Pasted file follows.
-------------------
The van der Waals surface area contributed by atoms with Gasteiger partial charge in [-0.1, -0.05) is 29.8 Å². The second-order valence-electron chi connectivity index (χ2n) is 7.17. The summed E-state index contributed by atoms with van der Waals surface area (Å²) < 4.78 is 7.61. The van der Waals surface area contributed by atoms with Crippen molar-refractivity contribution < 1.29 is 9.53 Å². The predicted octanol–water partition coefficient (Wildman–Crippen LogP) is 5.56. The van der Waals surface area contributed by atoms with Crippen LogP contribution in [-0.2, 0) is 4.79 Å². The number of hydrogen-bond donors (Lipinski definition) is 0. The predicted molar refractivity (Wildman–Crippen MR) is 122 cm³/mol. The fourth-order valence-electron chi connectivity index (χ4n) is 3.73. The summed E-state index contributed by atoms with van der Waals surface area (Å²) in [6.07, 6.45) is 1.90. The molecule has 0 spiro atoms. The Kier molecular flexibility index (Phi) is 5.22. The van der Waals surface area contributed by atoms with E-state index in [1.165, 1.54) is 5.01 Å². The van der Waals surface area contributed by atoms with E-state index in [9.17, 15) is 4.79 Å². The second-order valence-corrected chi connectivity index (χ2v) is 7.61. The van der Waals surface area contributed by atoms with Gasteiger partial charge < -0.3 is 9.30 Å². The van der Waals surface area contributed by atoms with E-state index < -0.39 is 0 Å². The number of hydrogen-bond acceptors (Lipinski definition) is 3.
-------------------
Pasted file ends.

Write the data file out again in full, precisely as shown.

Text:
The van der Waals surface area contributed by atoms with Gasteiger partial charge in [-0.1, -0.05) is 29.8 Å². The second-order valence-electron chi connectivity index (χ2n) is 7.17. The summed E-state index contributed by atoms with van der Waals surface area (Å²) < 4.78 is 7.61. The van der Waals surface area contributed by atoms with Crippen molar-refractivity contribution < 1.29 is 9.53 Å². The predicted octanol–water partition coefficient (Wildman–Crippen LogP) is 5.56. The van der Waals surface area contributed by atoms with Crippen LogP contribution in [-0.2, 0) is 4.79 Å². The number of hydrogen-bond donors (Lipinski definition) is 0. The predicted molar refractivity (Wildman–Crippen MR) is 122 cm³/mol. The fourth-order valence-electron chi connectivity index (χ4n) is 3.73. The summed E-state index contributed by atoms with van der Waals surface area (Å²) in [6.07, 6.45) is 1.90. The molecule has 0 spiro atoms. The Kier molecular flexibility index (Phi) is 5.22. The van der Waals surface area contributed by atoms with E-state index in [1.165, 1.54) is 5.01 Å². The van der Waals surface area contributed by atoms with E-state index in [9.17, 15) is 4.79 Å². The second-order valence-corrected chi connectivity index (χ2v) is 7.61. The van der Waals surface area contributed by atoms with Gasteiger partial charge < -0.3 is 9.30 Å². The van der Waals surface area contributed by atoms with E-state index < -0.39 is 0 Å². The number of hydrogen-bond acceptors (Lipinski definition) is 3.